The numbers are staggering. By the end of this month the pension funds of private sector workers will be raided, and raided big-time.
The gang behind the heist is no less than our Government.
The raid is set to extract around €140m from the retirement funds of workers - money they can ill afford to lose.
The €140m is set to be the final instalment in the levy imposed over a four-year period on the pensions of ordinary people.
These are the people who had the foresight (and the luck to have a decent enough employer) to have a pension. In most cases, the funds are small and will provide for a modest retirement income.
With the financial crash, many of the people affected by this pernicious levy have been contributing less to their pension funds.
This comes as the performance of pension funds over the last few years has not been sufficient to match longer life expectancy.
Last year the levy took in €68m more than expected. In four years it has brought in €2.224bn for the State.
It is the most extreme example of the State punishing the prudent. These are people trying to provide for themselves, and find that they have been hit hard financially.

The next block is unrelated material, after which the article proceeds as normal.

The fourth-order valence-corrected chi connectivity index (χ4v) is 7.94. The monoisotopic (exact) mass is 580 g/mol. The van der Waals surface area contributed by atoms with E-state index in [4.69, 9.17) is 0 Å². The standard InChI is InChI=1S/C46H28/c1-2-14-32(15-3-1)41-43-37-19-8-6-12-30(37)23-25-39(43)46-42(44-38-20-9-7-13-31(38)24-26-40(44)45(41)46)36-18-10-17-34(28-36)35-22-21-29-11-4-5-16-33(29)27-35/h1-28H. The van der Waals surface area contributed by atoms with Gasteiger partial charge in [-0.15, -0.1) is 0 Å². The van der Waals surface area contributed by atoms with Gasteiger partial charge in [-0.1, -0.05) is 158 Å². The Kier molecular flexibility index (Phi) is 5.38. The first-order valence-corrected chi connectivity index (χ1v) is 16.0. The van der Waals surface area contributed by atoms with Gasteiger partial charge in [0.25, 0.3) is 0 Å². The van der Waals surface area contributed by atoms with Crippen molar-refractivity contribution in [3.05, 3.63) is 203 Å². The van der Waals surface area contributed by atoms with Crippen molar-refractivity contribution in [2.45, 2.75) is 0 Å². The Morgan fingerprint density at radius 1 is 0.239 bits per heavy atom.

It is worth noting that public servants are having the impact of the separate pensions levy imposed on them eased.
Under the proposals to be voted on, all public service staff will receive a €1,000 flat-rate boost to earnings next year to be achieved by raising the exemption thresholds for the public service pension levy.
Public servants have one of the best pension schemes in the country.
That is something that is not even realised by most of those in the service of the State.
With private schemes there is a fund, and when that fund is raided the money is gone forever.
This means the impact of the levy on private sector pensions will be permanent.
Fianna Fail's Michael McGrath has suggested that the Government scraps the final instalment of the pension levy due to be deducted from pension funds by next Tuesday.
Jerry Moriarty of the Irish Association of Pension Funds supports the scrapping of the levy for this year which would be a small gesture considering the €2.2bn that has been collected to date.
The public finances generally have improved - €734m more than expected was taken in tax in the first five months of this year. So we can afford to stop punishing the prudent.
Finance Minister Michael Noonan would be doing the decent thing if he scrapped the levy payment due next week.
Sunday Indo Business